Sui Sin Far Presentation

Sui Sin Far was a writer born under the name Edith Maud Eaton to a Chinese mother and English Father. Leaves from the Mental Portfolio of an Eurasian is an autobiographical essay that Far wrote describing many of the events of her life and the discrimination she faced as an Eurasian. This essay was written in 1890 and published in 1909.

For my presentation, I focused on the text in terms of its historical moment. Before I get into that, however, I just would like to point out that this is a text written by a woman in the late 19th century and, therefore, I’m sure on the test you would be able to read this text through a feminist theoretical lens and connect it to other texts in that way. Additionally, in terms of genre, this is an autobiographical work as well as being an essay which could set it apart from other works. Just some food for thought if you would like to use the text in a different way from how I will be discussing it.

So, I wanted to begin by pointing out that something a bit obvious if you have read the text, yet essential for understanding it: there was a lot of discrimination towards Chinese immigrants in the United States during the late 19th century into the 20th century. As a result, there was a significant effect on Chinese immigrants and, for our purposes, on Chinese-American and Eurasian writers during this time. It is this discrimination that Far mostly focuses on in her essay.

At many points in Far’s essay she explains that as a result of her English ancestry, she did not appear to be Chinese. This brought attention to the idea of “passing” as someone of a different race in order to avoid discrimination. She had the capability to “pass” as someone with no Asian ancestry and calls attention to others who were urged to “pass” as Japanese instead of Chinese in order to avoid discrimination.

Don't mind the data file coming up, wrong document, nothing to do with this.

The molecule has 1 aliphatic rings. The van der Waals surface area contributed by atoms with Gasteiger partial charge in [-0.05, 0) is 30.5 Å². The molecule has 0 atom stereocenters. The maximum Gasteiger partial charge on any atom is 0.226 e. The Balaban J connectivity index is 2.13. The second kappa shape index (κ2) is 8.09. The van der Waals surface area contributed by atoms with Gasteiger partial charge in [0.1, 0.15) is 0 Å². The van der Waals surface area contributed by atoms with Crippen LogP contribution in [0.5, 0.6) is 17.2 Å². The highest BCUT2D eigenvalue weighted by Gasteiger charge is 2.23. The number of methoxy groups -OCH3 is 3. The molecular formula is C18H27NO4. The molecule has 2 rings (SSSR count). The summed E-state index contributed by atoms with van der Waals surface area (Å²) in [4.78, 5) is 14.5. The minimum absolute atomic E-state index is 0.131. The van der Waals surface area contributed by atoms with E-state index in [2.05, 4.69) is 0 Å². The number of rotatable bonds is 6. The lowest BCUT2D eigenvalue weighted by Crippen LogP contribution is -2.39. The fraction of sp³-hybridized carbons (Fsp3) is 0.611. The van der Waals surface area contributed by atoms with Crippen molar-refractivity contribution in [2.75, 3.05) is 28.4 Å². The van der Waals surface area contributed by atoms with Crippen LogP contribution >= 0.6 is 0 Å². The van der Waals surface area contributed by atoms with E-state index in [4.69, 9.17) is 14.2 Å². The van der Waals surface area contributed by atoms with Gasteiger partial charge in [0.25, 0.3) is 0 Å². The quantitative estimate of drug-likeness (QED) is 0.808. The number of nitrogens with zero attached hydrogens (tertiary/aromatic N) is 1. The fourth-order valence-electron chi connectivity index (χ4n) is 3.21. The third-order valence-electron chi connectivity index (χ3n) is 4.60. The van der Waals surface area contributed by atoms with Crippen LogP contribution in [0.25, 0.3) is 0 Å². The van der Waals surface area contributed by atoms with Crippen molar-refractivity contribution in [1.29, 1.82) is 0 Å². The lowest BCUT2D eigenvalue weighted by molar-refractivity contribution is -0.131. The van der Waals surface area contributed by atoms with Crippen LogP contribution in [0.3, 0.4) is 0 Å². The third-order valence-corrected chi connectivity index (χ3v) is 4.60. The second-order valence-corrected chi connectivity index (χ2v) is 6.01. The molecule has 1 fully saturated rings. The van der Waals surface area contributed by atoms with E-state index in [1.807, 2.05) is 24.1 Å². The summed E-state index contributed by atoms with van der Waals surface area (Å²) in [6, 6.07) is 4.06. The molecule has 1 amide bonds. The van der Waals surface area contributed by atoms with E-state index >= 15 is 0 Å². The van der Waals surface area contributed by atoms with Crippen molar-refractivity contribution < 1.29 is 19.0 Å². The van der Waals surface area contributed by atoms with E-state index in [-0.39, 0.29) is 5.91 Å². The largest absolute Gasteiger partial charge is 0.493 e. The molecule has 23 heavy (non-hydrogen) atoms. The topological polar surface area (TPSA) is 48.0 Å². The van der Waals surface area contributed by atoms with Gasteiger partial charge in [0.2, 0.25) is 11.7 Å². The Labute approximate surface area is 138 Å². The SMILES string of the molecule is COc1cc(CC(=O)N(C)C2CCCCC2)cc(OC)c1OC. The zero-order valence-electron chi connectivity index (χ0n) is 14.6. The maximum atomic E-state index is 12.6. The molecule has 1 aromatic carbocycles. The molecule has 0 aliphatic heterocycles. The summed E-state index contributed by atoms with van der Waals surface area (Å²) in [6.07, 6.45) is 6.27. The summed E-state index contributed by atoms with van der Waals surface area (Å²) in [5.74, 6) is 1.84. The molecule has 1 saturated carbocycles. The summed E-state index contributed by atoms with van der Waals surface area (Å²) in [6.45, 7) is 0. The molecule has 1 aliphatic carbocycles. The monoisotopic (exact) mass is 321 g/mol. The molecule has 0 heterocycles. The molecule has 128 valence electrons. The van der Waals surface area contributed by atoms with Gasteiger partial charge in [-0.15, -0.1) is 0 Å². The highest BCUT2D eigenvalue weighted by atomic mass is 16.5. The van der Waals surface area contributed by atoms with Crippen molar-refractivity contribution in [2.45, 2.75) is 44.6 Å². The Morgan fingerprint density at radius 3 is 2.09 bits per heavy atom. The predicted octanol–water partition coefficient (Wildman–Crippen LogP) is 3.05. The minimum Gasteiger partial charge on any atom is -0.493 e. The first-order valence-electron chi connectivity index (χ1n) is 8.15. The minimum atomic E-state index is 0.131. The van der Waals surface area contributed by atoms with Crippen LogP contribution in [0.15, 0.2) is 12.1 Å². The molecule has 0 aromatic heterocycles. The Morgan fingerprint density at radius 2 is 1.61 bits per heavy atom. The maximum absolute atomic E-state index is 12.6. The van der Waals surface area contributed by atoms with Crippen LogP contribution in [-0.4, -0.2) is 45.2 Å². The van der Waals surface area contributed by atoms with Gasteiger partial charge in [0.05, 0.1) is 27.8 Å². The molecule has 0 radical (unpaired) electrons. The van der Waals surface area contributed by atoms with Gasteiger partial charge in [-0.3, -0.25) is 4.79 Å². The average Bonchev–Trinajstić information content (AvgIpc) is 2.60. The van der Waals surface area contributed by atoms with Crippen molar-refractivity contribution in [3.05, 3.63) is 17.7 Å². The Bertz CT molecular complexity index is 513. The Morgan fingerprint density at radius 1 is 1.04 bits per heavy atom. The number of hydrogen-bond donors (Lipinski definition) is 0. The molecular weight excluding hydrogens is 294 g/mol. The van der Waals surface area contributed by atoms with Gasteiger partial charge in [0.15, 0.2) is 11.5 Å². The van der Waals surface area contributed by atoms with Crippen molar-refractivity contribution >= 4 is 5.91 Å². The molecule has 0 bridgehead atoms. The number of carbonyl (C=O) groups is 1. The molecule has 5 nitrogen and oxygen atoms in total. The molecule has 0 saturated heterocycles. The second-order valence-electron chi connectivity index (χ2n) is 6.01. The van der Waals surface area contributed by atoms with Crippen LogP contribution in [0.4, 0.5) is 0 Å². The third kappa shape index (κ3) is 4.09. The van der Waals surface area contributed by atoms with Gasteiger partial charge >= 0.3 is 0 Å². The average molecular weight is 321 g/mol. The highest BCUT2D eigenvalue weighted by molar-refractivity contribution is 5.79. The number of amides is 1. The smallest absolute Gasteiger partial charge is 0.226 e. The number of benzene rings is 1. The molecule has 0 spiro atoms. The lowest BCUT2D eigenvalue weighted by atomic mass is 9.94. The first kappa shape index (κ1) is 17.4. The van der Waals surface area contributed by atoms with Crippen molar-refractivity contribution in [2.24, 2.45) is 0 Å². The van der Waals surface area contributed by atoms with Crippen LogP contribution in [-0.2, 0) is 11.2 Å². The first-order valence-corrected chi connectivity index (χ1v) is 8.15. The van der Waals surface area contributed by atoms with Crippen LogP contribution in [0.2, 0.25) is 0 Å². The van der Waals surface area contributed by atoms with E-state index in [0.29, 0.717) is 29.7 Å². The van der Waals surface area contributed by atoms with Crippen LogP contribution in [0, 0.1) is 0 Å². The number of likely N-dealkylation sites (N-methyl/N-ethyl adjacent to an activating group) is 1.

An interesting result of this is that Far was actually encouraged to brand her nationality by her editors. They believed that her embracing her Chinese heritage would make her more interesting and would make her writing sell better. An example of this can be seen on the bottom of page 122 onto page 123 of Far’s essay. Here, Far is encouraged to embrace many Chinese stereotypes. In some ways, this branding was resisted as seen in many of the events described in her essay, but according to Martha Cutter’s essay, Sui Sin Far’s Letters to Charles Lummis: Contextualizing Publication Practices for the Asian American Subject at the Turn of the Century, some influence can be seen when letters between her and her editors are read. As professor Tougaw pointed out in an email to me, even the changing of her name could be seen as an example of this branding while also combating stereotypes and discrimination.

One of the reasons I believe this text is on our list is because Far struggles against many of the limitations placed on her by the time in which she was writing. In her essay she recalls one experience on pages 117-118 where her boss is saying many racist and derogatory things towards Chinese people, not realizing that Far is Chinese. When asking her why she is so quiet, Far has a moment of conflict not knowing whether to stand up for herself or quietly avoid the uncomfortable situation. In the end, she does stand up for herself. It is important to note that in uncomfortable situations she does not pass by unnoticed, but recognized her nationality. This is not for branding purposes. It should be remembered that she recognizes her nationality when it is beneficial to do so and when it is not. In regards to this, Cutter writes about Far’s authorship in her essay. She points out the significance of a woman of this time standing up to her editors, friends, and fellow literary people in writing as the person she is despite the social ramifications.

To sum up, I believe this is not a text that we will be able to use by itself on the test, but it is good to use with something else. There is a lot of flexibility with this text in terms of theory as well as genre as I have already pointed out. I think, above anything else, this text could be used to boost an essay you are writing primarily about a different text.

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